Greater transparency can help fix CPS

Starting Sunday and continuing in print through Tuesday, the American-Statesman is publishing the results of a six-month analysis of 779 child death reports written by Child Protective Services from September 2009 through March 2014.

Reported by Andrea Ball and Eric Dexheimer, the Statesman’s unprecedented review found almost 400 cases in which children who died of abuse or neglect were known by CPS to be in potential danger. And yet the state failed to protect these vulnerable children. Nor did the state use information it collected about child deaths to try to identify trends that possibly could have prevented additional fatalities.

The Statesman’s review also found that the actual number of abuse- and neglect-related child deaths in Texas might be significantly higher than the number the Department of Family and Protective Services has publicly reported — the result of the department inconsistently deciding which children died directly of abuse and neglect and which ones didn’t. It is also the result of failing to always err on the side of transparency.

Dexheimer and Ball’s reporting adds weight to proposals already before the Texas Legislature, which convenes Tuesday, to change the state’s child-welfare system. For years the persistently troubled Child Protective Services has received legislative attention, and this year lawmakers once again will seek solutions to a problem that never seems to go away. They will consider proposals from a select House committee, the Sunset Advisory Commission and a private consultant. Topping their list will be the need to address high turnover rates among caseworkers and to improve the agency’s tracking of children at risk of abuse or neglect.

The dozen stories that make up the Statesman’s series will stretch across three days in print, but they already are available on The most dispiriting of Dexheimer and Ball’s numerous findings: Of the 779 child deaths the Statesman reviewed, the families of 374 of those children — just under half — were visited by CPS caseworkers at least once before the child’s death. In 144 fatalities — or in about 1 out of 5— caseworkers had visited the family at least three times.

A previous legislative reform attempt made the Statesman’s review possible. In 2009, the Legislature required Child Protective Services to document child abuse and neglect fatalities. The agency dutifully met the Legislature’s requirements, writing and collecting hundreds of reports.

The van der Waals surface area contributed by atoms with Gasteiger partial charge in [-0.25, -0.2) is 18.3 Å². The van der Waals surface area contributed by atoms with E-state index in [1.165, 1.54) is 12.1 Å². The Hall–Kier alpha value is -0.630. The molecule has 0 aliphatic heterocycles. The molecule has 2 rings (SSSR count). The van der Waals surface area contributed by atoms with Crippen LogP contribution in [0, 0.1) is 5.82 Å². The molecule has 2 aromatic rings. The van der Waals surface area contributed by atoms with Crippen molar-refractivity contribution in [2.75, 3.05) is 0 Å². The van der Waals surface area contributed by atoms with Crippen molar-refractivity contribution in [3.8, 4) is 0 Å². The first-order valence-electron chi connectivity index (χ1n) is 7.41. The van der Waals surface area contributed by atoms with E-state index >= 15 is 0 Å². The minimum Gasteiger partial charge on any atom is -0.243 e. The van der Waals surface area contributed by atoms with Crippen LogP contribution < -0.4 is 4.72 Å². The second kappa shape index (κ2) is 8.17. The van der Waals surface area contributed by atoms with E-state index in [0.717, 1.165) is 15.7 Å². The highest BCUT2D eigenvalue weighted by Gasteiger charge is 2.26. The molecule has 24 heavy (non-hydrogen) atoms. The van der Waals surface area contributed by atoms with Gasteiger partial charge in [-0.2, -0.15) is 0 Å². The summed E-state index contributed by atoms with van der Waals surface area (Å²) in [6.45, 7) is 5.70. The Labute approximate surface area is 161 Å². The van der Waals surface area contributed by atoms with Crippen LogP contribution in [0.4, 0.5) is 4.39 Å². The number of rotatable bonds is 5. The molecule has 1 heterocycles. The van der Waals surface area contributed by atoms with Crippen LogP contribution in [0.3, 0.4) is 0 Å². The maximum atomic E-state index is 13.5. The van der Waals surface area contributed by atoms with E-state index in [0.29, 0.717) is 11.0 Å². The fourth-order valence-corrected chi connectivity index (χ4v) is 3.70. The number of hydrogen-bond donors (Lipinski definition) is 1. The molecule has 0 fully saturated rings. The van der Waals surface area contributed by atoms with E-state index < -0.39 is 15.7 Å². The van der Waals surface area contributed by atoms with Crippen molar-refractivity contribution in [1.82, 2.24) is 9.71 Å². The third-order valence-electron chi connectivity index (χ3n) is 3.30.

But the agency missed the point of the exercise by doing nothing with the information it collected. Not until Dexheimer and Ball analyzed the reports did anyone go through them to see what patterns and lessons might be learned from them — to try to figure out how caseworkers might use the reports to better protect children at risk of being hurt.

“What we hoped was that the different advocacy groups, CPS, every stakeholder would be able to look at this data and learn from it so we wouldn’t make the same mistakes again,” Democratic state Sen. Carlos Uresti of San Antonio, who sponsored the 2009 report legislation, told the Statesman.

The Department of Family and Protective Services points out that the number of child abuse and neglect fatalities in Texas has declined sharply the past couple of years — a positive development, to be sure — but the Statesman’s review also found that between 2010 and 2014, the department did not publicly report 655 child abuse-related fatalities because Child Protective Services decided the abuse did not directly cause the deaths, and that it therefore was not required by state law to publicly reveal the numbers.

Some child-welfare advocates see a deliberate underrepresentation of the true number of fatalities in which an adult was found to have mistreated a child before the child’s death so the agency can claim it is making greater progress than is actually being made. What is known is the Statesman’s review found few clear reasons why some deaths ended up a public list and why others didn’t.

The solution is obvious: All information should be made public, and the Legislature should emphasize the point by changing the law. Uresti said he supports the change emphasizing transparency because legislators need all the information they can get if they are to make changes to the state’s child protection system that work and endure.

As Uresti told the Statesman: “No one needs to hide from the facts. Full disclosure and transparency: That’s the way we can help.”

We’ll follow this editorial with a look later this week at what else should be done to fix CPS. Meanwhile, we encourage you to read the Statesman’s important series.

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